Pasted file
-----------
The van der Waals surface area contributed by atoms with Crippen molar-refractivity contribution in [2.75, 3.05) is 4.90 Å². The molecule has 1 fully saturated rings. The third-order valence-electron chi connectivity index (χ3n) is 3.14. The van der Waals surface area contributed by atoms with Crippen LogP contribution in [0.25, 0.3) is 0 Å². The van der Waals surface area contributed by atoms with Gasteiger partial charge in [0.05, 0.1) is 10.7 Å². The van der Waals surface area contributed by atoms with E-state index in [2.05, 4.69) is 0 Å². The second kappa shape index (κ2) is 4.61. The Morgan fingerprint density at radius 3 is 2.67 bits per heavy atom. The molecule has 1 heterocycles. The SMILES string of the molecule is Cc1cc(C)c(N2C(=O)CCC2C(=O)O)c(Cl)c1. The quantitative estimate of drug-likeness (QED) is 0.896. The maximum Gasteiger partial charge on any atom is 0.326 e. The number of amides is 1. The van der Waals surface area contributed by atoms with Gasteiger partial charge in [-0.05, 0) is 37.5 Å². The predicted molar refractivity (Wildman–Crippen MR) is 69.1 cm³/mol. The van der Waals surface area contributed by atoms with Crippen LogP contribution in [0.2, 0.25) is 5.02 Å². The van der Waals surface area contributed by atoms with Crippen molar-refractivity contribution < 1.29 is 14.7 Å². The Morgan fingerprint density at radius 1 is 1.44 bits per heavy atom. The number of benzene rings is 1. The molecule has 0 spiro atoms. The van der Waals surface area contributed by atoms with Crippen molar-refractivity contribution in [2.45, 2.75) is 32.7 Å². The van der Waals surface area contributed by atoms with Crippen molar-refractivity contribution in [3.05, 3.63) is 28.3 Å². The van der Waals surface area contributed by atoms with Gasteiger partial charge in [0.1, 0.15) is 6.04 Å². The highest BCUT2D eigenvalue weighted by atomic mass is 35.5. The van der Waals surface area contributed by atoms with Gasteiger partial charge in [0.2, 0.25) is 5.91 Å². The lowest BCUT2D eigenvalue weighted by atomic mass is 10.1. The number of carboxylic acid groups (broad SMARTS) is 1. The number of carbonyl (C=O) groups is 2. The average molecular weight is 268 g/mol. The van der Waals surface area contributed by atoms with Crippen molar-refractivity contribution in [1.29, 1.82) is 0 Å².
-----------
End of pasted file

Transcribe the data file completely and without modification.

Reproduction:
The van der Waals surface area contributed by atoms with Crippen molar-refractivity contribution in [2.75, 3.05) is 4.90 Å². The molecule has 1 fully saturated rings. The third-order valence-electron chi connectivity index (χ3n) is 3.14. The van der Waals surface area contributed by atoms with Crippen LogP contribution in [0.25, 0.3) is 0 Å². The van der Waals surface area contributed by atoms with Gasteiger partial charge in [0.05, 0.1) is 10.7 Å². The van der Waals surface area contributed by atoms with E-state index in [2.05, 4.69) is 0 Å². The second kappa shape index (κ2) is 4.61. The Morgan fingerprint density at radius 3 is 2.67 bits per heavy atom. The molecule has 1 heterocycles. The SMILES string of the molecule is Cc1cc(C)c(N2C(=O)CCC2C(=O)O)c(Cl)c1. The quantitative estimate of drug-likeness (QED) is 0.896. The maximum Gasteiger partial charge on any atom is 0.326 e. The number of amides is 1. The van der Waals surface area contributed by atoms with Gasteiger partial charge in [-0.05, 0) is 37.5 Å². The predicted molar refractivity (Wildman–Crippen MR) is 69.1 cm³/mol. The van der Waals surface area contributed by atoms with Crippen LogP contribution in [0.2, 0.25) is 5.02 Å². The van der Waals surface area contributed by atoms with Crippen molar-refractivity contribution < 1.29 is 14.7 Å². The Morgan fingerprint density at radius 1 is 1.44 bits per heavy atom. The number of benzene rings is 1. The molecule has 0 spiro atoms. The van der Waals surface area contributed by atoms with Crippen molar-refractivity contribution in [2.45, 2.75) is 32.7 Å². The van der Waals surface area contributed by atoms with Crippen molar-refractivity contribution in [3.05, 3.63) is 28.3 Å². The van der Waals surface area contributed by atoms with Gasteiger partial charge in [0.1, 0.15) is 6.04 Å². The highest BCUT2D eigenvalue weighted by atomic mass is 35.5. The van der Waals surface area contributed by atoms with Gasteiger partial charge in [0.2, 0.25) is 5.91 Å². The lowest BCUT2D eigenvalue weighted by atomic mass is 10.1. The number of carboxylic acid groups (broad SMARTS) is 1. The number of carbonyl (C=O) groups is 2. The average molecular weight is 268 g/mol. The van der Waals surface area contributed by atoms with Crippen molar-refractivity contribution in [1.29, 1.82) is 0 Å².